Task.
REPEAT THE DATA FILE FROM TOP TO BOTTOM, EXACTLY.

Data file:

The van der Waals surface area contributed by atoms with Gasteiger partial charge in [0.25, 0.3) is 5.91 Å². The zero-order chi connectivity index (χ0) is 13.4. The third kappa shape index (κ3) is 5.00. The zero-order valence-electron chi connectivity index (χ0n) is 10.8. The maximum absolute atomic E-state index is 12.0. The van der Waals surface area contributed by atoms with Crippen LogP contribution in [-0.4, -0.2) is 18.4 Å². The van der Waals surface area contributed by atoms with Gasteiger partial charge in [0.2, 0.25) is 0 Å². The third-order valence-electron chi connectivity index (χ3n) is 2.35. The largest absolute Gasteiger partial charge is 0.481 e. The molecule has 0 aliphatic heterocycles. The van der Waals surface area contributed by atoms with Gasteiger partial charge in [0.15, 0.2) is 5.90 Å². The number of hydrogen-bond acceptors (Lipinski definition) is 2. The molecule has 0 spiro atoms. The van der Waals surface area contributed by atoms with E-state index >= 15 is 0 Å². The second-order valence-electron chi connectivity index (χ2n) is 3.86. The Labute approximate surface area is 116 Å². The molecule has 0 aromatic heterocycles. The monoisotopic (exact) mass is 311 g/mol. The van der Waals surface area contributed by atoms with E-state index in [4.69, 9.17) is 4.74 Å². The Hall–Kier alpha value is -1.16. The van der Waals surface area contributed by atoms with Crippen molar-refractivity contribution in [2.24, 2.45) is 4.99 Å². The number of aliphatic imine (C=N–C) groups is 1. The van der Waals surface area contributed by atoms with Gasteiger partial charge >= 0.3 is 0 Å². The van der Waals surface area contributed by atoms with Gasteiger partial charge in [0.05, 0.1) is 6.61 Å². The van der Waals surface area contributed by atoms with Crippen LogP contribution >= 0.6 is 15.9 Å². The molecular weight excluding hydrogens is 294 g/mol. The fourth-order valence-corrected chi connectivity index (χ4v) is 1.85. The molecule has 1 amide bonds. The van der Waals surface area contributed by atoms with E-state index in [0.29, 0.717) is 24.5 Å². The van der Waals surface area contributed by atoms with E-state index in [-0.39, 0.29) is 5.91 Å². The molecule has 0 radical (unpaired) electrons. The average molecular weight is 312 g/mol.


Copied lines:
The van der Waals surface area contributed by atoms with Gasteiger partial charge in [0.25, 0.3) is 5.91 Å². The zero-order chi connectivity index (χ0) is 13.4. The third kappa shape index (κ3) is 5.00. The zero-order valence-electron chi connectivity index (χ0n) is 10.8. The maximum absolute atomic E-state index is 12.0. The van der Waals surface area contributed by atoms with Crippen LogP contribution in [-0.4, -0.2) is 18.4 Å². The van der Waals surface area contributed by atoms with Gasteiger partial charge in [0.2, 0.25) is 0 Å². The third-order valence-electron chi connectivity index (χ3n) is 2.35. The largest absolute Gasteiger partial charge is 0.481 e. The molecule has 0 aliphatic heterocycles. The van der Waals surface area contributed by atoms with Gasteiger partial charge in [0.15, 0.2) is 5.90 Å². The number of hydrogen-bond acceptors (Lipinski definition) is 2. The molecule has 0 spiro atoms. The van der Waals surface area contributed by atoms with E-state index >= 15 is 0 Å². The second-order valence-electron chi connectivity index (χ2n) is 3.86. The Labute approximate surface area is 116 Å². The molecule has 0 aromatic heterocycles. The monoisotopic (exact) mass is 311 g/mol. The van der Waals surface area contributed by atoms with E-state index in [4.69, 9.17) is 4.74 Å². The Hall–Kier alpha value is -1.16. The van der Waals surface area contributed by atoms with Crippen molar-refractivity contribution in [2.24, 2.45) is 4.99 Å². The number of aliphatic imine (C=N–C) groups is 1. The van der Waals surface area contributed by atoms with Gasteiger partial charge >= 0.3 is 0 Å². The van der Waals surface area contributed by atoms with Gasteiger partial charge in [0.05, 0.1) is 6.61 Å². The van der Waals surface area contributed by atoms with Crippen LogP contribution >= 0.6 is 15.9 Å². The molecular weight excluding hydrogens is 294 g/mol. The fourth-order valence-corrected chi connectivity index (χ4v) is 1.85. The molecule has 1 amide bonds. The van der Waals surface area contributed by atoms with E-state index in [0.29, 0.717) is 24.5 Å². The van der Waals surface area contributed by atoms with E-state index in [-0.39, 0.29) is 5.91 Å². The molecule has 0 radical (unpaired) electrons. The average molecular weight is 312 g/mol.